What is the impact of POPI on Electronic Document and Records Management Systems (EDRMS)? Will an EDRMS help you to comply with POPI? Does POPI mean that you need an EDRMS even more? Will POPI have an impact on your records management and EDRMS?
There is always going to be personal information in documents and records (both physical and electronic). So, when POPI sets out the conditions for the lawful processing of personal information, it is in a way setting out the conditions for the lawful management of documents and records.
POPI requires the responsible party to “maintain the documentation of all processing operations under its responsibility“. This is no easy task. You must be able to provide people with a description of the subjects on which you hold records and the categories of records you hold on each subject. This task is much easier if you have a good EDRMS.
Retention and restriction of records
Organisations, depending on their sector and type, have to comply with between 250 and 750 regulatory records retention requirements. POPI is set to create new requirements in respect of the retention of records and even in regard to how and when we should destroy them.
Section 14 of POPI deals with the retention and restriction of records of personal information, and it prescribes that “records of personal information must not be retained any longer than is necessary for achieving the purpose for which the information was collected or subsequently processed“. The purpose therefore becomes very important. There are however some exceptions, for example where the “retention of the record is required or authorised by law“. In some circumstances, you can retain records for “for historical, statistical or research purposes“.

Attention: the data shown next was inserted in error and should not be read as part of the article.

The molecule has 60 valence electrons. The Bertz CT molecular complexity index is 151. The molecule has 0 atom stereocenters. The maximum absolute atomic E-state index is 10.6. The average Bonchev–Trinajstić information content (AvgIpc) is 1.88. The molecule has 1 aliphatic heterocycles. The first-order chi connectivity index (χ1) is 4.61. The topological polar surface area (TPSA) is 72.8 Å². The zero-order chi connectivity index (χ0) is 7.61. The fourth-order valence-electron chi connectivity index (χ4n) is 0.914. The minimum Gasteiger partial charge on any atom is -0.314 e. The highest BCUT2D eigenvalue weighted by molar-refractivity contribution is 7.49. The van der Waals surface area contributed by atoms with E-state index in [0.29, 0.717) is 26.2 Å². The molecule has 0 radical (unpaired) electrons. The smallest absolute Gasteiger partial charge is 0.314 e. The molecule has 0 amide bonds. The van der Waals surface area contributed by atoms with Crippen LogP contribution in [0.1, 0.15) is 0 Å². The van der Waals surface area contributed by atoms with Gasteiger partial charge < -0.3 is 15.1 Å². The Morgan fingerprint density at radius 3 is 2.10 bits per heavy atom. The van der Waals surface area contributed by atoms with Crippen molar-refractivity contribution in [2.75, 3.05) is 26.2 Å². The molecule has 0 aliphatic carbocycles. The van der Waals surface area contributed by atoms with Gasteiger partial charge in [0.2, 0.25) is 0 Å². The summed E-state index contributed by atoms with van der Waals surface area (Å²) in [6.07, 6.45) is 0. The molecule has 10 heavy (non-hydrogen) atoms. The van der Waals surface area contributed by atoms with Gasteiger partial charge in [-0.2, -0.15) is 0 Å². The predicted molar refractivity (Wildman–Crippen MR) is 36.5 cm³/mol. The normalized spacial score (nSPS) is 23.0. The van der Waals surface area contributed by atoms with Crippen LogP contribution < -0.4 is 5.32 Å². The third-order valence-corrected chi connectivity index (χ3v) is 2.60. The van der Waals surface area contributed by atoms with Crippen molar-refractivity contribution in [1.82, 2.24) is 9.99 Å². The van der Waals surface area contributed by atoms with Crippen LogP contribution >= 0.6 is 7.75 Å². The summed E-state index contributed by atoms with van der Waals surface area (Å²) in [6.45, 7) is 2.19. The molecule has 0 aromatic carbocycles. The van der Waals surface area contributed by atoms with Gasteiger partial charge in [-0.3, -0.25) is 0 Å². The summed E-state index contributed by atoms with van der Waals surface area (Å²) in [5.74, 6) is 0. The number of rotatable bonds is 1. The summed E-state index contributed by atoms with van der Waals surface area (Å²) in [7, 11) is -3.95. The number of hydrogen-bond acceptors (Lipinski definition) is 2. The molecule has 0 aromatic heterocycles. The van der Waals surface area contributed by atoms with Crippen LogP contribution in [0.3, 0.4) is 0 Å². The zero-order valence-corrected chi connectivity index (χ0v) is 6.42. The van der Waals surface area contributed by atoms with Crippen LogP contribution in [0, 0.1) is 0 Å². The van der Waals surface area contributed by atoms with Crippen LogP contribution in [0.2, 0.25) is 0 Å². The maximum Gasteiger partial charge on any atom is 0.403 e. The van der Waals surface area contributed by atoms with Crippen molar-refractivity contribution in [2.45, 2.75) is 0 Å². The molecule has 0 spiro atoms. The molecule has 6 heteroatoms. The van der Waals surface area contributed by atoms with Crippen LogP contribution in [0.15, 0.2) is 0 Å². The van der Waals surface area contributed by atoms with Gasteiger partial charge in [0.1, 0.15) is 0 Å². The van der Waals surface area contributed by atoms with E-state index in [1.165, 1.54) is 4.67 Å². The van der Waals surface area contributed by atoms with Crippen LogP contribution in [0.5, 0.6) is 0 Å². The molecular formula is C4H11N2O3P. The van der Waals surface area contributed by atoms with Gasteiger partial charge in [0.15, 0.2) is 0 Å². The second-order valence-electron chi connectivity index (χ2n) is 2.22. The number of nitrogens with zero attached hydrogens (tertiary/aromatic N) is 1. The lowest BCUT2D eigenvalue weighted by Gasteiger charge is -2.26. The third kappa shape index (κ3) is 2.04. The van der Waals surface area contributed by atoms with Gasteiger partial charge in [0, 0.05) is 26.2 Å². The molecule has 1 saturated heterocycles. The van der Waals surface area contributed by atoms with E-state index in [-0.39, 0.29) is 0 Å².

While the objective of POPI is to protect personal information, in practice it translates into significant compliance requirements in respect of records management (and information security) practices. POPI will require organisations to revisit their records management (and information security) practices and policies.
Many organisations are appointing someone in records management as their Information Officer. This shows how important many people consider records management to be in complying with POPI. And the impact that POPI will have on records management.
Failure to produce a record that the law requires you to retain, may cause the organisation to be reported to the relevant regulator or be subject to statutory sanctions. Statutory sanctions for non-compliance may be as severe as a fine of R10 million or imprisonment for 10 years.
In terms of section 91(2) of POPI “the Regulator may make public any information relating to the personal information management practices of a responsible party that has been the subject of an assessment under this section if the Regulator considers it in the public interest to do so“. This could lead to significant reputational damage. Your records management practices may be aired in public.
Any person who fails to produce a document before the Information Regulator (s104 read with s107) can be fined or imprisoned for up to 12 months.
On the Evidentiary Front
The non-retention of records that had to be retained by law may lead to negative inferences to be drawn by the courts in subsequent litigation should they not be available as evidence. The Information Regulator can ask an organisation to produce a record to enable the Information Regulator to investigate a complaint (section 81 of POPI). You need to be able to comply with such a request.
So, good records management (and an EDRMS) can help you to comply with POPI (and other laws). POPI will also have a big impact on your EDRMS. You need to make sure your practices comply with all applicable laws, and that you have considered adhering to all applicable rules, codes and standards.